Part I

Nehama Leibowitz (1905-1997), one of our generation's great Bible teachers, notes the significance of Pharaoh's opening response in what will prove a lengthy dialogue with Moses.

"Afterward Moses and Aaron went and said to Pharaoh, 'Thus says the Lord, God of Israel: Let my people go that they may celebrate a festival for me in the wilderness.' But Pharaoh said, 'Who is the Lord that I should heed Him and let Israel go? I do not know the Lord, nor will I let Israel go.'" (Exodus 5:1-2)

Leibowitz notes that the theme of "knowing God" recurs ten times during the plague narrative and the events at the Red Sea. Consistent with her view, the Book of Exodus generally refers to the plagues as "signs" ( otot ) and "wonders" ( moftim ). Only three times does the narrative refer to these afflictions as a form of punishment or judgment ( sh'fatim ) against the Egyptians (Ex. 6:6, 7:4, and 12:12). 

It's worth noting what the Bible seems to want the Israelites and the Egyptians to "know" about God.

After Moses and Aaron's first meeting with Pharaoh, the king orders the Israelites to gather their own straw to make bricks:

"[God instructs Moses to tell the Israelites] I am the Lord...I will redeem you with an outstretched arm and through extraordinary chastisements. And I will take you to be My people, and I will be your God. And you shall know that I, the Lord, am your God who freed you from the labors of the Egyptians." (Exodus 6:6-7)

Before the first plague, God announces that "the Egyptians shall know that I am the Lord when I stretch My hand over Egypt and bring out the Israelites from their midst" (Ex. 7:5). After this simple statement, we find a gradual elaboration of what God wants the Egyptians to know: "that there is none like the Lord our God," "that I the Lord am in the midst of the land," "that there is none like me in all the world," "that the earth is the Lord's."

Do you tend to think of the plagues more in terms of punishing the Egyptians or of teaching them something about God?

If you think of the plagues as an educational strategy, is it successful? Who learns what?

Part II

Do the Israelites come to "know God" through the plagues? Before the cycle of signs and wonders, the Israelites seem a sullen bunch. Since Moses' first visit to Pharaoh, the Israelites' plight has grown only more desperate. The foremen of the Israelites angrily confront Moses. "May the Lord look upon you and punish you for making us loathsome to Pharaoh and his courtiers - putting a sword in their hands to slay us" (Ex.5:21).

Throughout the plagues, the Israelites remain mute. They neither complain when the first three plagues strike them along with the Egyptians nor rejoice when the subsequent afflictions spare them. All we hear of them is that by the time the last blow falls upon the Egyptians they've begun to follow orders. Moses ttells the Israelites how they should sacrifice the paschal offering: "The people then bowed low in homage. And the Israelites went and did so, just as the Lord had commanded Moses and Aaron, so they did." (Ex. 12:27-28).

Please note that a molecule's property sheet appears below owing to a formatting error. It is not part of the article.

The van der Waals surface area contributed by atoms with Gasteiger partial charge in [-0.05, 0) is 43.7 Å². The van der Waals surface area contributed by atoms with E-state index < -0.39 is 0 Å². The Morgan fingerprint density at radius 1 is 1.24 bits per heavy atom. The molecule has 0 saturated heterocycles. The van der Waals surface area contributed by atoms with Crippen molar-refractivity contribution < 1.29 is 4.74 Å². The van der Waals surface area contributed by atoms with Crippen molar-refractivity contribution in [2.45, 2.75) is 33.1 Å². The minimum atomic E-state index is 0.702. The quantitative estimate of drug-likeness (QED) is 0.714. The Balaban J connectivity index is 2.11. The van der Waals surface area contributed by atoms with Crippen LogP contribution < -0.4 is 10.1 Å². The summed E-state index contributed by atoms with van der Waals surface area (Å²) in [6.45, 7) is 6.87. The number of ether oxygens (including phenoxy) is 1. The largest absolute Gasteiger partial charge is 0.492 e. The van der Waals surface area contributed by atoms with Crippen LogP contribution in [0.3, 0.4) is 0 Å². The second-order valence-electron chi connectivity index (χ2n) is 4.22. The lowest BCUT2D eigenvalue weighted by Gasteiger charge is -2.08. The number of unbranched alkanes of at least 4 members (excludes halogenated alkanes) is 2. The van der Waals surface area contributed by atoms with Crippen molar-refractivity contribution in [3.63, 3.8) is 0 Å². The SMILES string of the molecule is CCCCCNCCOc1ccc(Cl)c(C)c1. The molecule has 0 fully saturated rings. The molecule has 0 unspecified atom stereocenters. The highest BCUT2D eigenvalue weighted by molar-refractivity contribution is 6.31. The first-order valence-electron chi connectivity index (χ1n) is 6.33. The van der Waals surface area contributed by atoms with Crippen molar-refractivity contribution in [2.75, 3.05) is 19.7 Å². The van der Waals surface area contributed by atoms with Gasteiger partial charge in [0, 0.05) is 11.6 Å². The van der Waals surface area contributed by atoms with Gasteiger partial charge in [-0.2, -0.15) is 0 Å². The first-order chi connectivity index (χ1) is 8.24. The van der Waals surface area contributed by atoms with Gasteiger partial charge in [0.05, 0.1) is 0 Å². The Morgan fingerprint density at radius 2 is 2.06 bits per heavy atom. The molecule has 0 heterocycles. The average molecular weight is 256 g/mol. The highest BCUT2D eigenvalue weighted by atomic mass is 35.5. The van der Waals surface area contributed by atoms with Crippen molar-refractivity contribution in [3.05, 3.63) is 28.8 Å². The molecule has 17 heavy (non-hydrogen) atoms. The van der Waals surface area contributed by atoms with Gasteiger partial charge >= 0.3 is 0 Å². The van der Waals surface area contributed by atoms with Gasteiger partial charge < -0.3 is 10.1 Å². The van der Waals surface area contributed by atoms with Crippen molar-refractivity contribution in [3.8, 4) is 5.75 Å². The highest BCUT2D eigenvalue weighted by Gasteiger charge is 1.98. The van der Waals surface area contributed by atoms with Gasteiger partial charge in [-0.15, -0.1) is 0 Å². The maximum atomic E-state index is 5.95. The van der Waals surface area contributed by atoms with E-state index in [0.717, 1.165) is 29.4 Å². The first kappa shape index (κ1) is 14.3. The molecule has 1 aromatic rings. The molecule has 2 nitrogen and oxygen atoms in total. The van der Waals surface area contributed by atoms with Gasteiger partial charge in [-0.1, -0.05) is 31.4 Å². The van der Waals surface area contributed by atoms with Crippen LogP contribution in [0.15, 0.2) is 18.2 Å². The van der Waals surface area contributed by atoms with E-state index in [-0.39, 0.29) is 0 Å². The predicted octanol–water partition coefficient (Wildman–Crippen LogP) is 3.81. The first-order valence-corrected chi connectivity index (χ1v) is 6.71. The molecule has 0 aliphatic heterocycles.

Their faithful posture doesn't last long. With the Egyptians in hot pursuit, the Israelites speak at the Red Sea for the first times since the plagues began. "And they said to Moses, 'Was it for want of graves in Egypt that you brought us to die in the wilderness?'" (Ex. 14:11).

After the sea parts, the children of Israel seem to have changed their tune. They sing: "The Lord is my strength and might; He is become my deliverance" (Ex. 15:2). But how enduring is their faith now?

Soon enough - three days later - they are grumbling about a lack of water and whining about the food. Manna from heaven was not sufficient. Three months later they worshipped the Golden Calf. Despite the mighty signs and wonders they witnessed, the Israelites do not come to "know God" in a lasting way.

We can explain this in several ways. Perhaps their spirits had been destroyed to the point that "knowing God" in any enduring way was impossible. Or maybe awesome signs and wonders didn't make quite the impression that God imagined they would.

Or maybe God was really more interested in punishing the Egyptians and humiliating their gods than in using the plagues to teach anyone anything. Maybe the goal was simply to instill fear. Perhaps God equated fear with faith.

Eventually God will discover, as it were, that human faith arises not from impressing us with awesome gestures, but from touching us during quiet, intimate moments of openness. And even after countless fleeting glimpses and whispering intuitions - often overlooked, forgotten, or misunderstood - the sense of God's presence consolidates only slowly.

Like the Israelites of the Exodus, how often do we find ourselves blind to the very insights that yesterday seemed so compelling? In the end, God discovers a cornerstone of rabbinic thought: "Everything is in the hand of heaven except the fear of heaven."

haggadah Section: -- Ten Plagues
Source: Dr. David Arnow